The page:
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Scapegoating is taking the sins of a community and placing them on something or someone and driving that person or thing out of the community.

It’s roots go back to ancient religious practice.

But it is still practiced regularly today.

Scapegoating is used because the community needs to relieve itself of its guilt and sin.  It needs someone or something that it can place all the blame and sin into and onto.  It needs the attention and pressure that is on the community to go somewhere else.  It needs to move the guilt and sin to someone else – someone or something that can be classified as “bad.”

The benefit for the community is that it gets to wash its hand clean from the blame and sin from within.  The most famous example of this is Pontus Pilate washing his hands over the soon to happen crucifixion of Jesus.  Scapegoating means that the community can fool itself into believing that it is not guilty, that it is sinless, and not blameworthy.

Never mind that the object or person being scapegoated is ruined – that’s the point.  Someone or something has to suffer the consequences of the sin.  Someone or something needs to feel the wrath and the community is protecting itself from that.  That isn’t innocent blood anyway – its guilty blood.  Never mind the ripple effect either.  Never mind that people’s lives are ruined.  What is most important is that the community feels better about itself, that it did something, and looked good doing it.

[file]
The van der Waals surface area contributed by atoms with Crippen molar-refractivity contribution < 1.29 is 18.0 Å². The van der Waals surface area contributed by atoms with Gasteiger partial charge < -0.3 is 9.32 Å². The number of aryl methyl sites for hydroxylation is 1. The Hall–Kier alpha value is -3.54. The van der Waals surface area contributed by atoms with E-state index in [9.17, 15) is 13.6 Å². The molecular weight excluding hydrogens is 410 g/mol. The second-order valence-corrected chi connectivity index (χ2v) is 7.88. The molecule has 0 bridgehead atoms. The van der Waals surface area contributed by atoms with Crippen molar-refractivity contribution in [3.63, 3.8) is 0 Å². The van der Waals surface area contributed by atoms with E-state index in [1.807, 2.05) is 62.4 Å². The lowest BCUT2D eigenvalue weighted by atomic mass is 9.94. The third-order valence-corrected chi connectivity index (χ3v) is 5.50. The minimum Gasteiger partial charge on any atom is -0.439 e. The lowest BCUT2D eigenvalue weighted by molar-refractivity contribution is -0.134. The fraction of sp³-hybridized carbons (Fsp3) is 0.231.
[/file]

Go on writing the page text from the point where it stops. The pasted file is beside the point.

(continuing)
Scapegoating especially happens during highly stressful situations and around highly stressful and difficult “topics” – such as race, sexuality, nationality, poverty, wealth, education, and more.

There are many problems with scapegoating.  The biggest problem is the belief that the community is innocent.  It isn’t.  The people in such a community have skeletons in their closet – things they would rather not talk about or deal with.  It’s too painful for them.  They may be required to acknowledge their own guilt – to consider the blood that is on their own hands because of policies or politicians they supported and the consequences of their policies, allegiances and loyalties they have.  While we may not agree with the policies we are governed by, and in fact we may be very opposed to them, how complicit are we?  How much responsibility do we bear if we continue to swear allegiance and swear our loyalty?  How innocent are we?

The other problem with scapegoating is that it isn’t permanent.  It is only a temporary relief of anxiety and stress.  Our guilt and sin will haunt us again because we have not really dealt with them.  It will rear its ugly head at the most inopportune time.  And we will have to seek out another scapegoat.  It’s easier than examining ourselves and seeing how we are to blame ourselves or make these systems possible or continue to prop them up by the way we live.  It’s easier to relieve the pressure than it is to be honest with ourselves, to repent and seek forgiveness, and make real changes.  It’s easier to kill the scapegoat than to deny ourselves, pick up our cross, and follow God.

Rest in peace scapegoat.  You won’t be lonely for long.  There will be others who will join you.  Just know that you will continue to serve a deeper purpose – to be a painful reminder of the sin of the community.  One that is unresolved.